Penny post begins in UK, the pre-paid flat rate stamp (the 'penny black', right) guaranteeing delivery anywhere in the country; 112,000 letters are posted in London and use of the mail service grows rapidly hereafter.
Bayard publishes details of his photographic method but fails to match the impact of Daguerre's technique.
Adhesive postage stamps (penny blacks) are introduced in Britain.
Twopenny stamps are introduced in Britain.
W H Fox Talbot [right] includes gallic acid in the silver nitrate solution for his photographic system, revealing the latent image and significantly reducing the exposure time.
Dr John William Draper of New York photographs the moon on daguerrotypes.
First chromolithographs ('chromos') printed in the US are made by Englishman William Sharpe, who has settled in Boston.
(Antoine-Joseph) Adolphe Sax
(1814-1894) [right] invents the saxophone.
New York Tribune (later Herald-Tribune) is first published.
First edition of humorous magazine Punch, edited by Mark Lemon. It continues regular publication until 1992.
Fox Talbot licenses Henry Collen (1798-c1872) as the first professional photographer, or calotypist.
Claudet, in Britain, reduces photographic exposure time to one minute.
Leipzig publisher (Christian) Bernhard Tauchnitz (1816-1895) [left] issues its first paperback books, beginning with a series of English-language titles aimed at the European tourist trade but not available for copyright reasons in the UK. The first title is Pelham by Edward Bulwer-Lytton. The books are issued in paper covers [right], which can then be bound by purchasers in their own bindings.
The importance of the growing travelling public as a market for books is increasingly exploited over the coming decade.
Alexander Bain and John Barwise are granted a British patent (no 8783) for an electric clock.
Alexander Bain in Scotland proposes a facsimile device, although not for photographic images. It is patented in 1843.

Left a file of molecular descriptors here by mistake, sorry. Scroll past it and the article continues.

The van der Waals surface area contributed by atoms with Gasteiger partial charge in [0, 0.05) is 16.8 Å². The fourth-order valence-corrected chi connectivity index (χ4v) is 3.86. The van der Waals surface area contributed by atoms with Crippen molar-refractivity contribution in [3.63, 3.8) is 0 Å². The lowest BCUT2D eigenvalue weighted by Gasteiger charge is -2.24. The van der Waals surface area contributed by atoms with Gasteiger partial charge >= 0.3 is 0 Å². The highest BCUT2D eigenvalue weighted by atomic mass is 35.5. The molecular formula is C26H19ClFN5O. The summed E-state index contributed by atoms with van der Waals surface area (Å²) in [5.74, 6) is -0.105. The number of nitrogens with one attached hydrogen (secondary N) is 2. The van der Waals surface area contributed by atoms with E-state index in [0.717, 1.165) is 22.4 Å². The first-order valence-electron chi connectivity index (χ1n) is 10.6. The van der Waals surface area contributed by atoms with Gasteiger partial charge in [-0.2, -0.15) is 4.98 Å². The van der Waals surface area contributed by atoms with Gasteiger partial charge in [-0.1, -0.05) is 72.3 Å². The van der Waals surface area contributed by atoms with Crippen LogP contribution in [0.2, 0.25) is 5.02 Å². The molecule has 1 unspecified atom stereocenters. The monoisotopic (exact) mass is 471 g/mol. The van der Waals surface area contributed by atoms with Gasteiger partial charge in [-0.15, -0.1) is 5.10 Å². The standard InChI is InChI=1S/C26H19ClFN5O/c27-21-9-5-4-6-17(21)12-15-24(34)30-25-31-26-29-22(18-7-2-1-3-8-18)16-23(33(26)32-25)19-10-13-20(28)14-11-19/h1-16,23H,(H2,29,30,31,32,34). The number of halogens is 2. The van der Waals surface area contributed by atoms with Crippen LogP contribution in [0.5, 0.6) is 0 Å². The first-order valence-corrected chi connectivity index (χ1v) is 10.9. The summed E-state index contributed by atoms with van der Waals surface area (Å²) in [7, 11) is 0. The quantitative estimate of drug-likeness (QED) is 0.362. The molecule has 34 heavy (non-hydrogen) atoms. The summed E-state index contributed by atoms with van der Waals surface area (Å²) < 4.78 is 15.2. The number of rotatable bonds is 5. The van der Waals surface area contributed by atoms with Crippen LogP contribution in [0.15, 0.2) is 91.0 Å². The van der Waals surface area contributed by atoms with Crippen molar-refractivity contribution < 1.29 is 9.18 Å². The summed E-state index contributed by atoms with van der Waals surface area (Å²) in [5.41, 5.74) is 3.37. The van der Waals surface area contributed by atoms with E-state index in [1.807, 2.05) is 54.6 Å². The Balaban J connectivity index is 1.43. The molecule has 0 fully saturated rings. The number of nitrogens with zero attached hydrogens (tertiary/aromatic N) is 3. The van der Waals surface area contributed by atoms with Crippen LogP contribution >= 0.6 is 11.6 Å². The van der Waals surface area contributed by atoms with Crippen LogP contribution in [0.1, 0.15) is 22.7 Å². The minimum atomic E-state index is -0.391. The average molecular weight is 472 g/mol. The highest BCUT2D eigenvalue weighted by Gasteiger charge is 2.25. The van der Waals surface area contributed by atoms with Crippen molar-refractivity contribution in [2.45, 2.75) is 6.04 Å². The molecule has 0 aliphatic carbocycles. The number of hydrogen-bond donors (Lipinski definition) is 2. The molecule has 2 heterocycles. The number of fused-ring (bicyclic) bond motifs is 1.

Mudie’s Circulating Library founded in Britain by C E Mudie.
Illustrated London News is launched, making extensive use of engravings and woodcuts for illustrations.
News of the World newspaper is launched in Britain at the relatively low price of 3d.
Seaside excursions by railway are first offered in England by Rowland Hill from London to Brighton. Day trips [in the Punch cartoon, right—the boy is asking for a three-hour trip for one shilling, ha ha] and holidays become immensely popular, eventually stimulating the demand for beach and promenade photography and picture postcards.
Charles Dickens' A Christmas Carol is first published.
English artist John Calcott Horsely RA designs the first Christmas card.
Gutta percha, the natural latex substance exuded by the palaquium tree [right], found in Malaysia, is introduced into the UK; among other uses it is developed as the waterproof covering for telegraph cables.
[left] sends the first electric telegraph message: 'What God hath wrought'.
Fox Talbot opens a calotype printing works at Reading, England.
Fox Talbot prints at Reading and publishes the first of a six-volume series, The Pencil of Nature, each containing 24 calotypes, that appear between now and April 1846.
Sir David Brewster’s ‘stereopticon’, a refracting stereoscope, is built by Frenchman Jules Duboscq.